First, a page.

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    Warren Wisdom | Buffett’s Biography

    Friday, January 1st, 2010 at 9:34 PM | Book Reviews

    Short Synopsis
    This book is about Warren Buffett’s life as an investor and citizen. It details his large deals with background and insight. The book’s focus is mainly on his road to wealth but also gives good insight on Buffett’s character and personal relations.

    Purchase on Amazon: Buffett: The Making of an American Capitalist

    After reading this well written book I feel to I have a good idea of Warren Buffett’s investment strategy and character. Here are the main points I gleaned from the 400+ pages.

    Develop Creative Ways of Generating Income
    As a boy Warren developed many small business ideas and ventures. These ventures were essential to allow Warren to save up his bankroll. In 1945 (at age 15) Warren was making $175 per month (about $2,100 in 2009 dollars). Some of his ideas/jobs included:

    • Golf ball Collection and Resale
    • Paper Route/Magazine Subscriptions
    • Pinball/Vending Business
    • Rental Income (from 40 Acres of farmland purchased for $1,200)

    Use Frugality to Preserve Capital
    Every dollar you spend brings you one dollar away from tomorrow’s profit. Warren saved nearly every penny for his investments. By 1950 (age 20) Warren had saved $9,800 from his ventures (about $87,000 in 2009 dollars). He was very frugal, even in his later years. As a Billionaire he drives his same American car, and lives in the same house he did when he was starting out.

    Be Your Own Light
    It is clear that Warren valued his own personal judgement more than anyone elses. He followed his own morals with unwavering determination. Stop listening for stock tips, and find them on your own. Use your own tools to determine a clear picture of things. Warren was fearless when others were fearful and was skeptical when others were fearless. Warren reads hundreds of annual reports a year to get corporate insight. In some cases he’d talk with executives, company employees or others with detailed knowledge. He would always come to his own conclusion with the data he dug up.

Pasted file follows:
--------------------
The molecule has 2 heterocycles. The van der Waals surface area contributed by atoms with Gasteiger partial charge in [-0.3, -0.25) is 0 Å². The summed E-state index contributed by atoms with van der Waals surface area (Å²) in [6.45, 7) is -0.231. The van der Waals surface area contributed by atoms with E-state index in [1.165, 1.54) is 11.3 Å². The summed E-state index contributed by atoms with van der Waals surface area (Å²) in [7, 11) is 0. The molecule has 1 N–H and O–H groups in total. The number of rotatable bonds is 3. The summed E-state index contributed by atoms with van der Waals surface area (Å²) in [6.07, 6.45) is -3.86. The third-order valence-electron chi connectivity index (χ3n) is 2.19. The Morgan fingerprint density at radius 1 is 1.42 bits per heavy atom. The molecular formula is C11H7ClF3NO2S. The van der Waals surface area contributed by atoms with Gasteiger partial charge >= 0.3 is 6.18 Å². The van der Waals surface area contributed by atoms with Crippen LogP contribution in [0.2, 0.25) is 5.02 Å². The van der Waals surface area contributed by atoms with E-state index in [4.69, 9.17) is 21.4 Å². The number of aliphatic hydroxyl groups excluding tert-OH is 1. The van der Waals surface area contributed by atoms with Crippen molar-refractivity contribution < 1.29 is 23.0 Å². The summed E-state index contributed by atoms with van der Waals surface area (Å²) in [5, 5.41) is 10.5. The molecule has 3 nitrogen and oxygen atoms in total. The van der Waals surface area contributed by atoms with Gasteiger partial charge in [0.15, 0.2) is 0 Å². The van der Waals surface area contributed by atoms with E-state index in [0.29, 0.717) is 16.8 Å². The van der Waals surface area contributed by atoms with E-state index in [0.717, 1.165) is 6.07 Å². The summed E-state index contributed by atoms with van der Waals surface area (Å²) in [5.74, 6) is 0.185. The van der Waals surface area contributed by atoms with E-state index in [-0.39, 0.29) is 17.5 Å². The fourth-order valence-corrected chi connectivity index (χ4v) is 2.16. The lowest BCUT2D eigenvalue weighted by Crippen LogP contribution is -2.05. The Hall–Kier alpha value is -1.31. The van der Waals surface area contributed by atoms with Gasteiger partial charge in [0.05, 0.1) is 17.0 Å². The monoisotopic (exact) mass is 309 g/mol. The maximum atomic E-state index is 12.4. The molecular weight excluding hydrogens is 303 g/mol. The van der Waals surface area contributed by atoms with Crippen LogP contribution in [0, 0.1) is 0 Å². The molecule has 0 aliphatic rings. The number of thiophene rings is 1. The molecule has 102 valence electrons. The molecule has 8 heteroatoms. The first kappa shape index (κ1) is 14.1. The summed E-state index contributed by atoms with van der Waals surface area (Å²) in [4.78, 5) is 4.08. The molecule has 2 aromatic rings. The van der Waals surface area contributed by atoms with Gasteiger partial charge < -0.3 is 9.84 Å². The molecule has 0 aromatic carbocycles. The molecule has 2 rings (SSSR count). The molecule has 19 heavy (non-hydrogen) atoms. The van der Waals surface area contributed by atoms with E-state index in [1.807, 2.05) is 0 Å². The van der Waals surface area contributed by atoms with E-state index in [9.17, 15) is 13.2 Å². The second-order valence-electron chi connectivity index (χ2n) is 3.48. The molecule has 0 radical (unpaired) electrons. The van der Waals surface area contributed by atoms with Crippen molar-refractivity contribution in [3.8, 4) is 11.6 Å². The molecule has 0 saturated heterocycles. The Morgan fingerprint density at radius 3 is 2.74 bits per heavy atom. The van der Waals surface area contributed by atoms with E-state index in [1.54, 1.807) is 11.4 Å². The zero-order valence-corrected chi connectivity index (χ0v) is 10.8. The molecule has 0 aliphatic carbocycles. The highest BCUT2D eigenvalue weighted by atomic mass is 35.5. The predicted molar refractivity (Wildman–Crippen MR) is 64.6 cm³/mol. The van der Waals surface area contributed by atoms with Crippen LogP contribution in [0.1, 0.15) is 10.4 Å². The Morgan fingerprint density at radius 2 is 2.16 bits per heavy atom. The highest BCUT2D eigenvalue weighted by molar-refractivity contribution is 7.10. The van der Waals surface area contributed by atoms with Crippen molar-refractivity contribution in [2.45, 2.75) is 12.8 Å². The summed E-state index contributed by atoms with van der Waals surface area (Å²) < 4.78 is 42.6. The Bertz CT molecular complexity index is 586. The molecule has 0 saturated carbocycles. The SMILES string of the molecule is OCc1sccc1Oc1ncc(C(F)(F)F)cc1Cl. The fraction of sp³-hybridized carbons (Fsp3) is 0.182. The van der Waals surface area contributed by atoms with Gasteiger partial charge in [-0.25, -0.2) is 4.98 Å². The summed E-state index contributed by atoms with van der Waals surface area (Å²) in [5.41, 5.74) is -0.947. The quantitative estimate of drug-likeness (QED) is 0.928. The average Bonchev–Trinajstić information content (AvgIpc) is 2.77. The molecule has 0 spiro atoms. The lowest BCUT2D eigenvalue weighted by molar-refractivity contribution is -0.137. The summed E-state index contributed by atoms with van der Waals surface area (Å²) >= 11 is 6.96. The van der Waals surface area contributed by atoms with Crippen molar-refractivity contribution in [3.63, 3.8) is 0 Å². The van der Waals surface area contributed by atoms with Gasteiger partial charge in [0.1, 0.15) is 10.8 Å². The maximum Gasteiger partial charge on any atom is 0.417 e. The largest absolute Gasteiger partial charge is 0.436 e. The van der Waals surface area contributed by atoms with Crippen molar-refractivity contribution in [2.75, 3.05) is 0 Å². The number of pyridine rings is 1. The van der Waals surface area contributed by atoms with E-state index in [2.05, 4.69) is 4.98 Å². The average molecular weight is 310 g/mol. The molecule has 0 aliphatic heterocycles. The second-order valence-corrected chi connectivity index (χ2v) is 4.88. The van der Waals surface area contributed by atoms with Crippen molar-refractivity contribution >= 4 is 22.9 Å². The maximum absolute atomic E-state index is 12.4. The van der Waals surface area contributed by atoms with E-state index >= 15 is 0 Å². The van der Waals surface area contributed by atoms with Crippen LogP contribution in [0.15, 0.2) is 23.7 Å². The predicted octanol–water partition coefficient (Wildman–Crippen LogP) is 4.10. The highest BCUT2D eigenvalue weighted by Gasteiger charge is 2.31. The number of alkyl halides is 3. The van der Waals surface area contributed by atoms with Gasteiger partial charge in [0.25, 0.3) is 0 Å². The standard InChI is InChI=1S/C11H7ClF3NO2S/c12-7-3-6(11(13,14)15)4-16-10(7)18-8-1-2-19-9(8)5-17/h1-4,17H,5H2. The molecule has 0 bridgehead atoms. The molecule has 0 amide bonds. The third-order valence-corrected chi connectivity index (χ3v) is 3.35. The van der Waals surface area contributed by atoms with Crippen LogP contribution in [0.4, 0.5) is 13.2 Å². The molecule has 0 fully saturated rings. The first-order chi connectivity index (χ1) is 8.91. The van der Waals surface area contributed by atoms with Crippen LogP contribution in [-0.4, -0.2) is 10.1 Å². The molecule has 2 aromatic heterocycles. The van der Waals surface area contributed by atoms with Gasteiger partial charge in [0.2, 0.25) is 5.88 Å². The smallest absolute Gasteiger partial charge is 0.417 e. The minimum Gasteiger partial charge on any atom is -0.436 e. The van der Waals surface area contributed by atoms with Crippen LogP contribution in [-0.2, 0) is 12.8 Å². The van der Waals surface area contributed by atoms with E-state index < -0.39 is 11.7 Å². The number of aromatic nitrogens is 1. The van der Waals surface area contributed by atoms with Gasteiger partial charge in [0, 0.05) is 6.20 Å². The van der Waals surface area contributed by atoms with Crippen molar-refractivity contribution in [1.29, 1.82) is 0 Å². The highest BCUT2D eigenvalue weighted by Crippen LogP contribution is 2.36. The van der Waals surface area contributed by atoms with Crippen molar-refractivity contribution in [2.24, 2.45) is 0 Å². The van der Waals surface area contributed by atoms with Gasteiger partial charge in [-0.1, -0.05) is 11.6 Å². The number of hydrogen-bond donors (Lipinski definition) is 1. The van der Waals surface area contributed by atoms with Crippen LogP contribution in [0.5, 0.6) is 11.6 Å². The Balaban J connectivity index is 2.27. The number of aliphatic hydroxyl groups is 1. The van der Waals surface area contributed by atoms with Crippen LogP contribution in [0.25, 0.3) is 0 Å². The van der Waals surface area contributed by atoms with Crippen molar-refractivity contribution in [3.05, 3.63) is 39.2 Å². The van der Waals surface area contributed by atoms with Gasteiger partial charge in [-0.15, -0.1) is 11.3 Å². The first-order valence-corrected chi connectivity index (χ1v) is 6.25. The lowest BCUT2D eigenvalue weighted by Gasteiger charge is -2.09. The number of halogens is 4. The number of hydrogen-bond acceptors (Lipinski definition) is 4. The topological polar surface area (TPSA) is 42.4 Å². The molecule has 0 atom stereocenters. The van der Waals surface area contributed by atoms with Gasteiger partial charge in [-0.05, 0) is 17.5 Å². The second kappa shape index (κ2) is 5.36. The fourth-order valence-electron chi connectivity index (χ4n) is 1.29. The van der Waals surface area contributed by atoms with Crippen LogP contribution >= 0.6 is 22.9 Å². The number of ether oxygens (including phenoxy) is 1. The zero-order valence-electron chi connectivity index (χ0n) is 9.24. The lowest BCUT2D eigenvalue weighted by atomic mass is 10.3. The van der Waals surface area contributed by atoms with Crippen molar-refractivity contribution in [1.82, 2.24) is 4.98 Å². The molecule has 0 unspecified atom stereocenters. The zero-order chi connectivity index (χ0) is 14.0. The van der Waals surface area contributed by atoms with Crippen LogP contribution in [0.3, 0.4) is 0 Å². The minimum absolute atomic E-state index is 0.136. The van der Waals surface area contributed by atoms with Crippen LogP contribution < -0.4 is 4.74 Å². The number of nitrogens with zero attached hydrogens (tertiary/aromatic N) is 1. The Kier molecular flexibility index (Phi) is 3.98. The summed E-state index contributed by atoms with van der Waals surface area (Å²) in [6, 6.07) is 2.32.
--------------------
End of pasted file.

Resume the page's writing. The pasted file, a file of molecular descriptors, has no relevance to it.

You Don’t Need Money to Make Money
    Every penny Buffett earned and saved was without any financial help from family or friends. He used his head to leverage other’s financial means, but never used guilt or charity looking for handouts. Early on he made it clear he wanted to be able to say he did it alone, without financial help. He did however have strong family connections that enabled him to find partners in the beginning. These partners were in it for the money, not because they wanted to help Warren.

    Search for Value
    Most stocks have no real potential. The skill comes in sifting out all the unimportant stocks. There were times Buffett could not find good stocks to invest in.

    Warren’s general strategy was to invest in stocks below value. A stock is below value when it is selling below it’s assets. For example a company is selling for $15 per share, but has $20 per share in assets. There would be value in this stock. Earnings per share is also taken into consideration. Value is not market moods or trend analysis. Beating the market is a fools game if you are using volatility or price fluctuations to do it. Look at the source of the price changes, not the changes themselves.

    He was a devoted Benjamin Graham fundamentalist. Grahams book, The Intelligent Investor is a must read for those wanting to learn more about this type of security analysis.

    Develop Your Opinion of Value